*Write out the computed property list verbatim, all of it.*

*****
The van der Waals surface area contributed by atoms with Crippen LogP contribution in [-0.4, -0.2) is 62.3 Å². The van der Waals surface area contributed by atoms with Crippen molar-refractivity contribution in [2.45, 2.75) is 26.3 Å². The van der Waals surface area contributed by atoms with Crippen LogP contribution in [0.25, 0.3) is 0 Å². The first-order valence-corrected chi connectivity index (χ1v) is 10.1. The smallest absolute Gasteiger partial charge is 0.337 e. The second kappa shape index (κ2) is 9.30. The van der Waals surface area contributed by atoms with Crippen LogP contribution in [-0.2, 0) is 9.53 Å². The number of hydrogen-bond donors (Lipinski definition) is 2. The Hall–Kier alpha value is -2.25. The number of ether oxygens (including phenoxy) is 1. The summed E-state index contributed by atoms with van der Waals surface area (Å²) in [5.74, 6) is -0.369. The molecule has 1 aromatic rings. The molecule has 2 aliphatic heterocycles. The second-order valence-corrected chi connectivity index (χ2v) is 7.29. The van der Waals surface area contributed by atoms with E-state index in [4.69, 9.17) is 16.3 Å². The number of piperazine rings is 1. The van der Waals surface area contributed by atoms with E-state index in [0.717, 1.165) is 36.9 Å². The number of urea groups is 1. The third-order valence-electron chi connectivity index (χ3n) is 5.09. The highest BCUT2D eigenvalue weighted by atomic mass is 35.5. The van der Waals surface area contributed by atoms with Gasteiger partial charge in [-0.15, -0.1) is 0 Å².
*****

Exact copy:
The van der Waals surface area contributed by atoms with Crippen LogP contribution in [-0.4, -0.2) is 62.3 Å². The van der Waals surface area contributed by atoms with Crippen molar-refractivity contribution in [2.45, 2.75) is 26.3 Å². The van der Waals surface area contributed by atoms with Crippen LogP contribution in [0.25, 0.3) is 0 Å². The first-order valence-corrected chi connectivity index (χ1v) is 10.1. The smallest absolute Gasteiger partial charge is 0.337 e. The second kappa shape index (κ2) is 9.30. The van der Waals surface area contributed by atoms with Crippen LogP contribution in [-0.2, 0) is 9.53 Å². The number of hydrogen-bond donors (Lipinski definition) is 2. The Hall–Kier alpha value is -2.25. The number of ether oxygens (including phenoxy) is 1. The summed E-state index contributed by atoms with van der Waals surface area (Å²) in [5.74, 6) is -0.369. The molecule has 1 aromatic rings. The molecule has 2 aliphatic heterocycles. The second-order valence-corrected chi connectivity index (χ2v) is 7.29. The van der Waals surface area contributed by atoms with E-state index in [4.69, 9.17) is 16.3 Å². The number of piperazine rings is 1. The van der Waals surface area contributed by atoms with E-state index in [0.717, 1.165) is 36.9 Å². The number of urea groups is 1. The third-order valence-electron chi connectivity index (χ3n) is 5.09. The highest BCUT2D eigenvalue weighted by atomic mass is 35.5. The van der Waals surface area contributed by atoms with Gasteiger partial charge in [-0.15, -0.1) is 0 Å².